Wednesday, August 15, 2012

Tammet was on Aussie radio today

I missed the radio interview broadcast this morning with Daniel Tammet on Life Matters, on the promotional trail for his latest book. Just a few months ago I would have been tuned in, but as a part of my early spring-clean, I've reset the tuning of my old radio to Triple J from Radio National. It hasn't been much of a talk radio station in the mornings since Ramona Koval left, and when they put the deplorable Wendy Harmer on that was just the last straw. They've dumbed-down at the ABC, and I'm not joining 'em.

P.S. I've played the interview through a few times, but have been unable to focus all the way through it. I don't think Mr Tammet says anything much about maths that isn't simple or obvious, and I couldn't detect a shred of skepticism on the part of the interviewer, Natasha Mitchell. This dribble is chewing gum for the intellect. Tammet's constant mispronounciation comes across more as sloppiness than a genuine speech impediment. Does anyone think this is how autistic people typically speak? Replacing "L" sounds with "W" sounds? Mixing up consonants? In print and on the radio, I find Mr Tammet highly therapeutic, as a cure for insomnia.


Anonymous said...

Tammet's speech doesn't sound so unusual to my English ear. R's and L's that sound like W's are fairly common here.

Laura said...

Well I did mispronounce my L's and R's as W's when I was a young child, but this was corrected by speech therapy at age 6. I don't recall Tammet ever faking a speech impediment in the past. Wonder why he'd choose to start doing that now if he wants people to keep buying his savant story.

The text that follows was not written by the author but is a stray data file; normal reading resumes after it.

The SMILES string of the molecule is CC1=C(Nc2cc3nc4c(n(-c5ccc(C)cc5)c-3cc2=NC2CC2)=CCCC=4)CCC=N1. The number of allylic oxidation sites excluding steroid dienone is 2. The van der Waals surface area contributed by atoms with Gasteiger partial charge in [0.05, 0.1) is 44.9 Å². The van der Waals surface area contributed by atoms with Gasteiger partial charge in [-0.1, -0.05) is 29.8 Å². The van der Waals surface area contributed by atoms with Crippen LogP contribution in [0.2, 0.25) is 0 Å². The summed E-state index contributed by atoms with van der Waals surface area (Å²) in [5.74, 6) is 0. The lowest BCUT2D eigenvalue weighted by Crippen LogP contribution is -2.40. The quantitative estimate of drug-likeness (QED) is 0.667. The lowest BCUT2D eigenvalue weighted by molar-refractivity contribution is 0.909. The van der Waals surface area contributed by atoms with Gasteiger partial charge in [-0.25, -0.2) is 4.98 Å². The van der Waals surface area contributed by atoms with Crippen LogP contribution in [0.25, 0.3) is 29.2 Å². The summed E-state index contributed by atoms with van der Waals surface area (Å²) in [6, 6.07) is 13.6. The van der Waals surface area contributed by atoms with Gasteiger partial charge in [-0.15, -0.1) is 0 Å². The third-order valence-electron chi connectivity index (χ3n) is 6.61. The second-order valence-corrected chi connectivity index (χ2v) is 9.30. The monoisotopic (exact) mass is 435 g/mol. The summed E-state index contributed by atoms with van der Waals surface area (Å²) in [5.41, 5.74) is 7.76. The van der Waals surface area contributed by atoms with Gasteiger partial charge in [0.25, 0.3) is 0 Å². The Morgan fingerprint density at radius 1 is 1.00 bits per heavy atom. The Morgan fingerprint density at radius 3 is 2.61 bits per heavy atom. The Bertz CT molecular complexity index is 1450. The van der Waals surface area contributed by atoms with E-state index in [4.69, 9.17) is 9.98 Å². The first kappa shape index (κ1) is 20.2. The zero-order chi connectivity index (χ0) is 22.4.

Lili Marlene said...

Many genuine savants can't even speak at all, but Tammet communicates with skill in speech and in print, and there's nothing in his personal behaviour or manner in media interviews that looks very different or autistic, so I imagine faking a faux-childish speech impediment might be a thing that he'd try to present a flaw in his presentation. He has always presented as softly-spoken, in interviews, but it would be interesting to look at old interviews to see if the speech impediment is consistent in time.

Contrast his soft speaking with a more credible case of autism such as Temple Grandin, the human fog-horn. If Tammet had a characteristically too-loud voice and typically and involuntarily spoke in rambling rants I would find him much more believeable as an autist, but if he spoke like that the whole world would come to hate him in a moment, and no one would want to buy his books, except perhaps the type of person who likes red-neck talk-back radio.